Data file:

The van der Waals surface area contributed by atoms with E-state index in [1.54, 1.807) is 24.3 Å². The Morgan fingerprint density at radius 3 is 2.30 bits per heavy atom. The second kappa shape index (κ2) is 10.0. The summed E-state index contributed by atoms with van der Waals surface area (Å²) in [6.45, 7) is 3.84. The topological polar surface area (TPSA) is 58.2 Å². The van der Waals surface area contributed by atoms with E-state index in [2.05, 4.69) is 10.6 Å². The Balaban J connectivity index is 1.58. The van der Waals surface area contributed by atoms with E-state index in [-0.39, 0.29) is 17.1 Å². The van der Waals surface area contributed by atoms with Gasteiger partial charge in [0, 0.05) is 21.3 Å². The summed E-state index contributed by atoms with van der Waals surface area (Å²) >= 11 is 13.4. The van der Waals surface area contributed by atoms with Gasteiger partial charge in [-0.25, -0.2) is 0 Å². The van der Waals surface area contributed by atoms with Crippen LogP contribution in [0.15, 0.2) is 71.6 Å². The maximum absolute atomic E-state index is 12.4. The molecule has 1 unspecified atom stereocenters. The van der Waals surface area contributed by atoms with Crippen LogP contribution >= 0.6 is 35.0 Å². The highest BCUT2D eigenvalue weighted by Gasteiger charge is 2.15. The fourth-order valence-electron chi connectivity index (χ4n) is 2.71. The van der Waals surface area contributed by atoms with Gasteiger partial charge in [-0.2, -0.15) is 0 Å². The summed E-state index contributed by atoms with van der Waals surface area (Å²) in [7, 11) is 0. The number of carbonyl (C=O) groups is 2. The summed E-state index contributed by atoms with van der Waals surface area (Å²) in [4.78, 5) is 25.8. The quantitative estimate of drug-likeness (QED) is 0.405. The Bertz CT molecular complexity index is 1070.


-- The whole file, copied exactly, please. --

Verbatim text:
The van der Waals surface area contributed by atoms with E-state index in [1.54, 1.807) is 24.3 Å². The Morgan fingerprint density at radius 3 is 2.30 bits per heavy atom. The second kappa shape index (κ2) is 10.0. The summed E-state index contributed by atoms with van der Waals surface area (Å²) in [6.45, 7) is 3.84. The topological polar surface area (TPSA) is 58.2 Å². The van der Waals surface area contributed by atoms with E-state index in [2.05, 4.69) is 10.6 Å². The Balaban J connectivity index is 1.58. The van der Waals surface area contributed by atoms with E-state index in [-0.39, 0.29) is 17.1 Å². The van der Waals surface area contributed by atoms with Gasteiger partial charge in [0, 0.05) is 21.3 Å². The summed E-state index contributed by atoms with van der Waals surface area (Å²) >= 11 is 13.4. The van der Waals surface area contributed by atoms with Gasteiger partial charge in [-0.25, -0.2) is 0 Å². The van der Waals surface area contributed by atoms with Crippen LogP contribution in [0.15, 0.2) is 71.6 Å². The maximum absolute atomic E-state index is 12.4. The molecule has 1 unspecified atom stereocenters. The van der Waals surface area contributed by atoms with Crippen LogP contribution >= 0.6 is 35.0 Å². The highest BCUT2D eigenvalue weighted by Gasteiger charge is 2.15. The fourth-order valence-electron chi connectivity index (χ4n) is 2.71. The van der Waals surface area contributed by atoms with Gasteiger partial charge in [-0.2, -0.15) is 0 Å². The summed E-state index contributed by atoms with van der Waals surface area (Å²) in [7, 11) is 0. The number of carbonyl (C=O) groups is 2. The summed E-state index contributed by atoms with van der Waals surface area (Å²) in [4.78, 5) is 25.8. The quantitative estimate of drug-likeness (QED) is 0.405. The Bertz CT molecular complexity index is 1070.